Monday, October 7, 2013

Football Changes in the Great Republic of Texas

Disclaimer: I am about to write a bunch of stuff about UT, our relationship with them, their inevitable coaching transition and what it means to me (and Texas A&M).  If you are one that despises the idea of giving UT even the faintest time of day, well this may annoy you.  Texas A&M and UT will always be intertwined.  That is (geographically) obvious. I don’t like ignoring my surroundings, I like understanding them.  Texas A&M is, without out a doubt, the toast of Texas at the moment.  We have all the momentum in the great Republic of Texas and I want to keep it.  So you can bet your ass, that I am always keeping an eye on our friends down the road. 

With that disclaimer in mind, I assure you, my life is not consumed by what UT does on a day to day basis, I just love rooting against them (which I would argue makes me a better fan).  I will root against them until their arrogance has been muddled down into a small, sad pool of despair.  Plain and simple, I still reside in the great Republic of Texas and as long as I do, I will be surrounded by Longhorn fans.  And if I am going to be surrounded by them, I want their team to fall flat on their face every Saturday and I want those people to be generally unhappy as a sports fan.  That’s just how I am as a fan.  I don’t acknowledge moral victories and I don’t like my rivals to succeed.  I don’t think that’s wrong of me (ok, it is a bit malicious).  UT and Texas A&M are the two largest, most established, most nationally respected universities in the great Republic of Texas; that definitely means something.  Should we be playing each other every year?  Honestly, I say yes.  I understand the argument against it (shoving it back in their face, not giving them the time of day, etc.), but at the end of the day, the two great powers of Texas should face off; it’s the right thing to do.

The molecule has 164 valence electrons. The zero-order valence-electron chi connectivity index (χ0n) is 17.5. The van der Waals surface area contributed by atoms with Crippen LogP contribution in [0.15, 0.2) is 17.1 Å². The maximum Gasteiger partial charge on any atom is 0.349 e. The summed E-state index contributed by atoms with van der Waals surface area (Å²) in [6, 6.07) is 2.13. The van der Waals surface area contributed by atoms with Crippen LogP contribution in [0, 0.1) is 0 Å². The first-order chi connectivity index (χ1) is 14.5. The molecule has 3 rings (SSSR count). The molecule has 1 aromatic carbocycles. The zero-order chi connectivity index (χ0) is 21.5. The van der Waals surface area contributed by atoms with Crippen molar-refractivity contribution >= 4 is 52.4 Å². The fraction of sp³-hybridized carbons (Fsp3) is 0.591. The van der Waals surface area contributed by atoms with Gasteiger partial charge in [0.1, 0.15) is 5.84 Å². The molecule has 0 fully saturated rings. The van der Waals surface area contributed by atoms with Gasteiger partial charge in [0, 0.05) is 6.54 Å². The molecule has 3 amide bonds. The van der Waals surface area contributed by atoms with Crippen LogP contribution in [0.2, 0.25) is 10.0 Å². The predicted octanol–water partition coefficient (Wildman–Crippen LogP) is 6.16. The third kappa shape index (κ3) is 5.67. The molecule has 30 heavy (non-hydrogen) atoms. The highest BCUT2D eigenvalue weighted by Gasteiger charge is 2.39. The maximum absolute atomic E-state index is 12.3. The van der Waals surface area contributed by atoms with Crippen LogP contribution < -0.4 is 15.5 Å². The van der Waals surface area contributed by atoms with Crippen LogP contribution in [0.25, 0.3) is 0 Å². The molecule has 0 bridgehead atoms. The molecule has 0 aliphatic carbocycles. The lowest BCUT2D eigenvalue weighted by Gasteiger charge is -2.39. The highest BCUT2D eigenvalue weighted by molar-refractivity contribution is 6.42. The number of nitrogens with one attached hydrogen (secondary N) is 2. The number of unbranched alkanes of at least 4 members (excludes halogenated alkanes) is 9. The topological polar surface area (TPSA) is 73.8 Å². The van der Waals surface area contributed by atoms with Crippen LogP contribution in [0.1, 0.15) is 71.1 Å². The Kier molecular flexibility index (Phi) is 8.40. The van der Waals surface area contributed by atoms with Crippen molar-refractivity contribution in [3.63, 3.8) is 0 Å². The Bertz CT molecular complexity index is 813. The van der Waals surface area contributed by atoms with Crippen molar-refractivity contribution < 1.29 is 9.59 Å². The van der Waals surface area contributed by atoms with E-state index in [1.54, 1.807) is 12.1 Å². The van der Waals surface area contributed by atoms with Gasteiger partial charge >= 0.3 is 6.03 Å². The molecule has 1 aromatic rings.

Five short years ago (unfortunately right in the middle of my collegiate career) UT was far superior to us, I won't ever deny that, but in the last two years the tides have turned in the most dramatic of fashions.  UT is swimming in a great big pool of mediocrity and we are sun bathing on our yacht.  I have said before, if I was a smart fan not driven by emotion, I would root for UT every few weeks to pull out some sneaky victories, stumble into eight wins and hopefully keep Mack Brown’s corpse around for another year of Aggie enjoyment.  I struggle to do that though. I enjoy their losses too much.  Barring some miraculous finish, it looks like the writing is on the wall for ole Mack.  And while I enjoy the circus until then, I can’t help but to acknowledge their potential to turn it around.